TIMONIUM, MD., OCT. 10 -- The Maryland Racing Commission took steps toward several rules changes today and approved 1991 racing dates for most of the state's tracks.
With all nine members present, the commission voted overwhelmingly to amend regulations governing certain fees to jockeys as well as the discretionary powers of the stewards. It also passed two proposed rules changes affecting coupled entries, and denied a request to change the weight allowances accorded apprentice jockeys.
The commission approved Rosecroft Raceway's 218-night schedule for 1991, in which the track would open Jan. 11, close for three weeks beginning Sept. 14, then proceed through Dec. 21. The track plans to operate four nights a week through February, five nights a week from March until its fall break. After returning Oct. 4, Rosecroft will not race on Sunday, largely to avoid competing with the Washington Redskins pro football team.
Rosecroft and Delmarva Downs, which was granted its customary 74 summer dates, would have the ability to revise their schedules next year given the fiscal uncertainties created by owner Mark Vogel. Vogel, a prominent real estate developer, is said to have diverted $2 million in track assets toward nonracing concerns; an examination of track finances by a public accounting firm should be completed soon.
Laurel and Pimlico race courses will apply for 1991 dates next month, which in turn caused the Prince George's Equestrian Center to defer its request for two specific dates. The equestrian center, formerly the site of Marlboro Race Track, usually runs on successive Wednesdays on which Laurel and Pimlico are closed.
Timonium Race Course received its customary 10 days during the Maryland State Fair, Aug. 24 through Sept. 2. Fair Hill, the steeplechase grounds, will race three days: May 27, Sept. 28 and Oct. 19.
In approving two rules amendments, which likely are to be invoked within four weeks, the commission will require a thoroughbred owner to pay only a losing jockey fee to any rider who is replaced on a horse after scratch time. The decision came despite protests from the Jockeys' Guild, which had recommended that owners pay the inactive riders the amount earned by their replacements. A winning jockey earns 10 percent of the horse's purse, considerably more than the $40 to $100 a losing mount generally brings.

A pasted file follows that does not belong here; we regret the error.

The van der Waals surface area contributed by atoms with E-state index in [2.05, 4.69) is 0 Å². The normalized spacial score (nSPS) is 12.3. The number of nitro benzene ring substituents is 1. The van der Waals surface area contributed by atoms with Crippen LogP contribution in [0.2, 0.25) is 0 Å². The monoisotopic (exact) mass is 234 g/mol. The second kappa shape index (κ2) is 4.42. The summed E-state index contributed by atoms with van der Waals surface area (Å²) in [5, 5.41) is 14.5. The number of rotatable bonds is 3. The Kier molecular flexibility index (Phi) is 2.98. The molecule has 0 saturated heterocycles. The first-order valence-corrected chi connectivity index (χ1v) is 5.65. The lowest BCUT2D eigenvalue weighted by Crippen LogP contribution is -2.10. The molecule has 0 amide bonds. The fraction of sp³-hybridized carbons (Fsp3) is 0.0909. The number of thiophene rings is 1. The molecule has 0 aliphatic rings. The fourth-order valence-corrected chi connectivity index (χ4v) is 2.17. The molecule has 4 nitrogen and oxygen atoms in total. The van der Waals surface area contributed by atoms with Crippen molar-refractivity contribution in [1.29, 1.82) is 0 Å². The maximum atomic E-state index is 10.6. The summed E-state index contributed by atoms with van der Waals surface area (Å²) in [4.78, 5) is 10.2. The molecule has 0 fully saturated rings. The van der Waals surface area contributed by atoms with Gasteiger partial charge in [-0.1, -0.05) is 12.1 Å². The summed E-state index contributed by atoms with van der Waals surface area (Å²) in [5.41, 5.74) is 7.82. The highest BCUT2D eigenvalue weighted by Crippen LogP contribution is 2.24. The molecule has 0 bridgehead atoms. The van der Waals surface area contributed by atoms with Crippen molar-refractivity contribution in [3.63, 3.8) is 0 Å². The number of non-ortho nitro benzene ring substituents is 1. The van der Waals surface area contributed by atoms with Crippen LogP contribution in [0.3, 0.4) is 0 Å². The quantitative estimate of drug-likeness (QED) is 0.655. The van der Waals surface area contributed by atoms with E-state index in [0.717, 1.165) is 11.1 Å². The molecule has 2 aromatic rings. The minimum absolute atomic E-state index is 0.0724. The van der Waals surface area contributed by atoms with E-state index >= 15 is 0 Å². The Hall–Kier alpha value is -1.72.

The other amendment obligates the stewards to disqualify any horse who impedes another, regardless of whether they believe the contact affected the order of finish.
Two recommendations by commissioner Jack Mosner passed as proposed rules changes following a compromise of sorts with horsemen. They stipulate that different jockeys be named on a coupled entry no later than one hour before post time on the day of the race; the withdrawal of any part of the entry must be announced by then as well.
Mosner withdrew his proposal to split entries in overnight races, and agreed to table a petition to allow coupled entries in daily double races.
The commission denied a horsemen's request to change the rule that gives all apprentices a five-pound allowance regardless of experience.
The Maryland Thoroughbed Horsemen's Association sought to revert to the previous rule, which had granted 10- and 7-pound allowances to riders based on number of victories, saying the new system gives no advantage to the most inexperienced apprentices. But Jockeys' Guild representatives said drastic weight reduction often created by the 10-pound allowance necessitated the existing rule, and the commission concurred.